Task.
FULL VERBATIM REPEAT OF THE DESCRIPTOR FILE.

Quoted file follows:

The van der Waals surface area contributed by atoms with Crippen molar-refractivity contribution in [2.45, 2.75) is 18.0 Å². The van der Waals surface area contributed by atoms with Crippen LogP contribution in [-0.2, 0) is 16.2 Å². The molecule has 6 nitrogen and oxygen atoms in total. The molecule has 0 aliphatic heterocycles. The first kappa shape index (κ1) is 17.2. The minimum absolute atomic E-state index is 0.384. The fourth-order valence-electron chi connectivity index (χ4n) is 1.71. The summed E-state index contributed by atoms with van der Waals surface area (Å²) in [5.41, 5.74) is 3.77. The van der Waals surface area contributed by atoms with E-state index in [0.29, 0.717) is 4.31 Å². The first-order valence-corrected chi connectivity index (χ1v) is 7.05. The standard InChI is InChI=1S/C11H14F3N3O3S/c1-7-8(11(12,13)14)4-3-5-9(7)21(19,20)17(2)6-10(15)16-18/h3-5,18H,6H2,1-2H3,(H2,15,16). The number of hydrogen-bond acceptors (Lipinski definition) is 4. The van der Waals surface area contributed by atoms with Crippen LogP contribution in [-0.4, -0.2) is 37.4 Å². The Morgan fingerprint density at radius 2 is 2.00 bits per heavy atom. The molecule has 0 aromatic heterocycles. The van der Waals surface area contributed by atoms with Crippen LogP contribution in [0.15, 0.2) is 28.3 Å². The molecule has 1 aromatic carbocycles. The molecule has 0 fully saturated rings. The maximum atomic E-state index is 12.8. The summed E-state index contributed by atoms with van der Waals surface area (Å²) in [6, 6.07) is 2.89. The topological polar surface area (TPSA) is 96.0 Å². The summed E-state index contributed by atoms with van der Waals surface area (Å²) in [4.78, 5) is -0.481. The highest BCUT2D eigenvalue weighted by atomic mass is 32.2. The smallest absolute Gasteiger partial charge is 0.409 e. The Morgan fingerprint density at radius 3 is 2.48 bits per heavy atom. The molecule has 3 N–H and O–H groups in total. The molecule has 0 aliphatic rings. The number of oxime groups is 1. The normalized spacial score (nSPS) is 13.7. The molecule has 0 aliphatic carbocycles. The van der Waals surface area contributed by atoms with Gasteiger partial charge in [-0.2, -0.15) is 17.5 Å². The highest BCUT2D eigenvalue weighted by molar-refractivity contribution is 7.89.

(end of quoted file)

The van der Waals surface area contributed by atoms with Crippen molar-refractivity contribution in [2.45, 2.75) is 18.0 Å². The van der Waals surface area contributed by atoms with Crippen LogP contribution in [-0.2, 0) is 16.2 Å². The molecule has 6 nitrogen and oxygen atoms in total. The molecule has 0 aliphatic heterocycles. The first kappa shape index (κ1) is 17.2. The minimum absolute atomic E-state index is 0.384. The fourth-order valence-electron chi connectivity index (χ4n) is 1.71. The summed E-state index contributed by atoms with van der Waals surface area (Å²) in [5.41, 5.74) is 3.77. The van der Waals surface area contributed by atoms with E-state index in [0.29, 0.717) is 4.31 Å². The first-order valence-corrected chi connectivity index (χ1v) is 7.05. The standard InChI is InChI=1S/C11H14F3N3O3S/c1-7-8(11(12,13)14)4-3-5-9(7)21(19,20)17(2)6-10(15)16-18/h3-5,18H,6H2,1-2H3,(H2,15,16). The number of hydrogen-bond acceptors (Lipinski definition) is 4. The van der Waals surface area contributed by atoms with Crippen LogP contribution in [-0.4, -0.2) is 37.4 Å². The Morgan fingerprint density at radius 2 is 2.00 bits per heavy atom. The molecule has 0 aromatic heterocycles. The van der Waals surface area contributed by atoms with Crippen LogP contribution in [0.15, 0.2) is 28.3 Å². The molecule has 1 aromatic carbocycles. The molecule has 0 fully saturated rings. The maximum atomic E-state index is 12.8. The summed E-state index contributed by atoms with van der Waals surface area (Å²) in [6, 6.07) is 2.89. The topological polar surface area (TPSA) is 96.0 Å². The summed E-state index contributed by atoms with van der Waals surface area (Å²) in [4.78, 5) is -0.481. The highest BCUT2D eigenvalue weighted by atomic mass is 32.2. The smallest absolute Gasteiger partial charge is 0.409 e. The Morgan fingerprint density at radius 3 is 2.48 bits per heavy atom. The molecule has 3 N–H and O–H groups in total. The molecule has 0 aliphatic rings. The number of oxime groups is 1. The normalized spacial score (nSPS) is 13.7. The molecule has 0 aliphatic carbocycles. The van der Waals surface area contributed by atoms with Gasteiger partial charge in [-0.2, -0.15) is 17.5 Å². The highest BCUT2D eigenvalue weighted by molar-refractivity contribution is 7.89.